Here’s the good news: Grover Norquist, of far-right “think tank” Americans for Tax Reform, agrees that letting the Bush tax cuts lapse would not count as a “tax hike,” would not violate his group’s “no taxes” pledge, and therefore needn’t be a sticking point for Republicans seeking to avoid excommunication from this particular new branch of conservative theology.
Here’s the bad news. For some reason, we care.
It’s a bizarre, nonsensical politics that finds Republican members so wedded to their base that the pronouncement of an extremist advocacy group should factor into the calculus of not just members of the party fringe, but party leadership, too. Imagine Planned Parenthood demanding — just when the health care bill was up for passage — that Democratic members oppose Senator Baucus’ compromise bill, which largely prevented federal funding from being spent on abortions. And imagine they backed up the demand with the credible threat of a primary challenge for each and every member deviating from the party line. We’d say the Democratic Party had been coopted by interest groups, and was letting the health of the country suffer just to preserve a particular point of liberal orthodoxy.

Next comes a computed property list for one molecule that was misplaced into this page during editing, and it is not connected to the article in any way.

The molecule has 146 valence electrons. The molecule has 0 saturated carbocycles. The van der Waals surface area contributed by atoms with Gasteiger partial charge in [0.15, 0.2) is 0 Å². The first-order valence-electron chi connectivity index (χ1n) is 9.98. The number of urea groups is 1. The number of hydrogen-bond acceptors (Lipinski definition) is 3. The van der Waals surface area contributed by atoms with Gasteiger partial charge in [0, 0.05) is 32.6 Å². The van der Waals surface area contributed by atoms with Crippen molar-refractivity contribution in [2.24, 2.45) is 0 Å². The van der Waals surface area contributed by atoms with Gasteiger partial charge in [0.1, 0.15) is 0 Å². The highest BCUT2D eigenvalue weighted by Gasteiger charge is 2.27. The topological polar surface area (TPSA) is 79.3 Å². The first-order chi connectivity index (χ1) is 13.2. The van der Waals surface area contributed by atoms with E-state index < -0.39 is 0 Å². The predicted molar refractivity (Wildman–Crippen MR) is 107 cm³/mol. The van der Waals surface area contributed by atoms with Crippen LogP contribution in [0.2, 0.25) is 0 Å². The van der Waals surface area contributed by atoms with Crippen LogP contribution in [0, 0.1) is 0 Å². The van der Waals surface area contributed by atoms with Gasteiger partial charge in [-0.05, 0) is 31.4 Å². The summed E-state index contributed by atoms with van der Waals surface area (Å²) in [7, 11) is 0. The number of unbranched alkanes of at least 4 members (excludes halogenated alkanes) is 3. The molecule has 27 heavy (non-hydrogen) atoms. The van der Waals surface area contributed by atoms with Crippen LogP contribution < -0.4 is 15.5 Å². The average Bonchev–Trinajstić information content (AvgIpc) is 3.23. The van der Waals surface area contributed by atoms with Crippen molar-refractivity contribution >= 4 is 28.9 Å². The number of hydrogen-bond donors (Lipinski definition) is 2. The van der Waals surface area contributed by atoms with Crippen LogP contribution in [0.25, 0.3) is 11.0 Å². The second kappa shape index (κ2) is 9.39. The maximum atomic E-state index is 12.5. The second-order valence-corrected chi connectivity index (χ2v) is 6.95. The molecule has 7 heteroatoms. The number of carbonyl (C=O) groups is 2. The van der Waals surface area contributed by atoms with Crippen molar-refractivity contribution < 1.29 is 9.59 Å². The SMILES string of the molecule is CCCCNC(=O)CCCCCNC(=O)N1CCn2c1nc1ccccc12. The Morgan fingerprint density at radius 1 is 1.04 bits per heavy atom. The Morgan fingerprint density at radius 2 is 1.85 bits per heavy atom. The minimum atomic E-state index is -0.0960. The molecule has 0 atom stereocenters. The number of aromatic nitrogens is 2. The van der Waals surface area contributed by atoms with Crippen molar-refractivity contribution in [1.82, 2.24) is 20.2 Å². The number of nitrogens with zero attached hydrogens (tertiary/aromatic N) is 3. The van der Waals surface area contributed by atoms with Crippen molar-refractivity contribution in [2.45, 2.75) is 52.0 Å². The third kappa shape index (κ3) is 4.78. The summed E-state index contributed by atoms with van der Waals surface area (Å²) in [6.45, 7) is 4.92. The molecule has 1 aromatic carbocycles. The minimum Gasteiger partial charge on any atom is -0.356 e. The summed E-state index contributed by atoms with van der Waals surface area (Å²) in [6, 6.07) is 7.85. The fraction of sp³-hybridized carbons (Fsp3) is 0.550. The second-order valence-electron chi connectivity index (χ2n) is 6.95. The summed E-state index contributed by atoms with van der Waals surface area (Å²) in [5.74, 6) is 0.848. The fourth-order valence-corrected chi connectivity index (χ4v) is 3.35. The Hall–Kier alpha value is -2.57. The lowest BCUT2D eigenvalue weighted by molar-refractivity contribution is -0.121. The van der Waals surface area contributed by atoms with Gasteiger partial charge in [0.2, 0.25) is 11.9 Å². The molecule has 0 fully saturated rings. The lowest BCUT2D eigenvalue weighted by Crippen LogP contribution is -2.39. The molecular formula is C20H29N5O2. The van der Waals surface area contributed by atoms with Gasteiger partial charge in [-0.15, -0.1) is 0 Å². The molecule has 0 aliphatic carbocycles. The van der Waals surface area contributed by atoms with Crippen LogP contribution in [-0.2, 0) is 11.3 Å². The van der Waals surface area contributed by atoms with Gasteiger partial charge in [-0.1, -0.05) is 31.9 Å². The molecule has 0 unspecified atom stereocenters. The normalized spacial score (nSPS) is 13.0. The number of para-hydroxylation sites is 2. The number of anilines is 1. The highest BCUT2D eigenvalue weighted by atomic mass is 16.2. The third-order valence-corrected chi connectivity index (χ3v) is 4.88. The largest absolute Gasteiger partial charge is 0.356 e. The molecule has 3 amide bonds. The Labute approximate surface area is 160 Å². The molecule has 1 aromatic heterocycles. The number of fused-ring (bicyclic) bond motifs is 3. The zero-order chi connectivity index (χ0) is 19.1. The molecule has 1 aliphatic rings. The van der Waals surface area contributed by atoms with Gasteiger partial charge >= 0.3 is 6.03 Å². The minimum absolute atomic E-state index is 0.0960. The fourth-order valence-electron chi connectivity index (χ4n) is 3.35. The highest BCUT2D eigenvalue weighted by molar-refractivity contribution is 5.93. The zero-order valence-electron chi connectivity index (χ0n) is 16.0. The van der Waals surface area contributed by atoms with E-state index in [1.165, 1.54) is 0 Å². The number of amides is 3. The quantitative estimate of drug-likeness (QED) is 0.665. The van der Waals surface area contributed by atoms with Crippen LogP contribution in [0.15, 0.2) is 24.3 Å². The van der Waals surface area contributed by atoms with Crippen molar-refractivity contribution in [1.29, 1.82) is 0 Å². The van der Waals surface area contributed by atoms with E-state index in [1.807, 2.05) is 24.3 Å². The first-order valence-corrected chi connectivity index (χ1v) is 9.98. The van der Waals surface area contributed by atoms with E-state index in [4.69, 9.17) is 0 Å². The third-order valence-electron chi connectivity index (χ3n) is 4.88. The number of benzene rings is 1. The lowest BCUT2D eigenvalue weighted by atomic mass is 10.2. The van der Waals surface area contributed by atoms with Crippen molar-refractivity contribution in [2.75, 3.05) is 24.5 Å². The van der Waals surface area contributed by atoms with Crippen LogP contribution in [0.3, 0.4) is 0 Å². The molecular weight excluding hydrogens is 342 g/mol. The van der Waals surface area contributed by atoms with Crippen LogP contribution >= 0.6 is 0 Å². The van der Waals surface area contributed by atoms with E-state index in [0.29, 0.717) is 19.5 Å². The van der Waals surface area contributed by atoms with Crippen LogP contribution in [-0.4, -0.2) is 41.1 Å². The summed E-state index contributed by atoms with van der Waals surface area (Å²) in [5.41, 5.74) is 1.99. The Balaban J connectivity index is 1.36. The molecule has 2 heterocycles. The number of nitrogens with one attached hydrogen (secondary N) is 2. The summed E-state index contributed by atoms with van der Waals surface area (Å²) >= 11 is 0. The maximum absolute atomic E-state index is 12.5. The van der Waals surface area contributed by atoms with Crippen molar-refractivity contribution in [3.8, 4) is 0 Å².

Why won’t we say that here? The Bush tax cuts were never anything more than the product of an overly rigid orthodoxy, entered into without any semblance of concern for the larger economy, over the objections of Alan Greenspan, whose silence on the bill was procured, but never earned. If Republicans actually put “country first,” or valued a balanced budget over some absurd tenet of faith, members shouldn’t have to be off the whip to put fiscal sanity before such ideologically motivated recklessness.
But instead, here we are, with a partisan hack calling the shots as we purport to navigate back towards solvency.